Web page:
Faculty Advisor(s)

James T. Cavanaugh

Document Type

Course Paper

Publication Date

12-14-2017

Rights

© 2017 Kristina Jamo, Emily Gall, Shannon Bergeland, Chelsea Paul

Abstract

Background: Maine Adaptive Sports and Recreation (MASR) relies on volunteers to instruct their participants with disabilities to participate in a variety of adaptive sport programs. Volunteers must have a comprehensive understanding of participants’ health conditions to assist appropriately. MASR’s traditional training program lacked a formal curriculum and assessment of volunteer learning. Our purpose was to create online learning modules and determine whether implementing a massed or distributed schedule resulted in better long term retention. Methods: Two non-randomized groups of eleven adults were assigned to either an in-class, massed format (Group A) or an at-home, distributed schedule (Group B) to complete six online learning modules. Participant competence was assessed prior, immediately after, and two weeks after completion of learning modules. A global rating scale survey and satisfaction survey were also completed to determine perceived confidence in using the information learned and obtain feedback. Results: Post-hoc testing revealed both groups had significant increase in competence after reviewing the modules, in terms of both immediate recall and long-term retention scores compared to baseline. There was a significant difference between group pre-test scores, but no difference between the groups’ immediate recall or long-term retention scores. Both groups exceeded the MCIC score of 2 points for the Global Rate of Change Scale, indicating a notable increase in confidence. Participants reported the modules to be beneficial and effective in the Volunteer Satisfaction Survey. Conclusion: Our findings suggest the online learning modules were effective regardless of the applied learning schedule. Both groups increased their competence and reported improved confidence with the presented material. A small sample size and discrepancies in participant demographics between groups presented limitations which prohibit recommending a superior learning schedule.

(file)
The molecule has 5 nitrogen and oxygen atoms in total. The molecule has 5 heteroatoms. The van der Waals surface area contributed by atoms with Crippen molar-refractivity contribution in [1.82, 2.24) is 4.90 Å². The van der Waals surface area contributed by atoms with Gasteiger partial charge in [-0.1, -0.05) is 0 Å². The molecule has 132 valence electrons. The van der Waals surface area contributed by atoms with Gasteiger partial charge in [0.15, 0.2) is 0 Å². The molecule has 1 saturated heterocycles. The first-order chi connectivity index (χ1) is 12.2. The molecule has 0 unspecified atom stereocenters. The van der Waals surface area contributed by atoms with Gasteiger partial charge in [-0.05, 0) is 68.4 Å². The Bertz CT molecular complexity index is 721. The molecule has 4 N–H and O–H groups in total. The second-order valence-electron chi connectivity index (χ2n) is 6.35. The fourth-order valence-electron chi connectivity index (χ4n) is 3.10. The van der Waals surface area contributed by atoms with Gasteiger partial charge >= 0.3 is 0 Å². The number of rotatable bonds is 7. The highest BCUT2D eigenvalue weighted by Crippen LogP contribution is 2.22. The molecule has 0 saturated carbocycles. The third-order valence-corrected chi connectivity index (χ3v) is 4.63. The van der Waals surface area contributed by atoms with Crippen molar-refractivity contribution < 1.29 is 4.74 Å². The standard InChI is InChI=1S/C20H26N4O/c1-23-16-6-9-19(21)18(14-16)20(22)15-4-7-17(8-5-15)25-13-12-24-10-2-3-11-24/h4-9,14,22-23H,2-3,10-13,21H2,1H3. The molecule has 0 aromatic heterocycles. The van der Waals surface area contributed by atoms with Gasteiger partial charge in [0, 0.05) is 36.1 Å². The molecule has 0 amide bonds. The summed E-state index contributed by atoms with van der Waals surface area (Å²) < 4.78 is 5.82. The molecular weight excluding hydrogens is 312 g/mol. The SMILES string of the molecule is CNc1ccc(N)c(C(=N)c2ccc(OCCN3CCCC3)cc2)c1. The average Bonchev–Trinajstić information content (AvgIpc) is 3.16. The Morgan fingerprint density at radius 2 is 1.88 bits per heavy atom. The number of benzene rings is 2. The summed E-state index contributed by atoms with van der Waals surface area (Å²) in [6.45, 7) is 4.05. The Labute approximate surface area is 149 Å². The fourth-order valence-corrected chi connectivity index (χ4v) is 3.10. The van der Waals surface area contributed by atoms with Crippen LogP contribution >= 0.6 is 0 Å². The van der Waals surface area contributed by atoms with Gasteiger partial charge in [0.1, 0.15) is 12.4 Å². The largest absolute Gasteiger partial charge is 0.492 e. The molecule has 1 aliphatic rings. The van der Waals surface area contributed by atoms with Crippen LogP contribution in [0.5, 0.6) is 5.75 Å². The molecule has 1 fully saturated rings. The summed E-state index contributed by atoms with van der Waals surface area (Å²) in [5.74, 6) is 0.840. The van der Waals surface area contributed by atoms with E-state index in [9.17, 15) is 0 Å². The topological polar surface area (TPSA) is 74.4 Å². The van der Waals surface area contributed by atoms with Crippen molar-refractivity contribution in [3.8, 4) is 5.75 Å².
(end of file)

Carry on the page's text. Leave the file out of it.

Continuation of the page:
Comments

The research poster for this paper can be found here: http://dune.une.edu/pt_studrrposter/3

Learning modules and quizzes described in the project can be found here:

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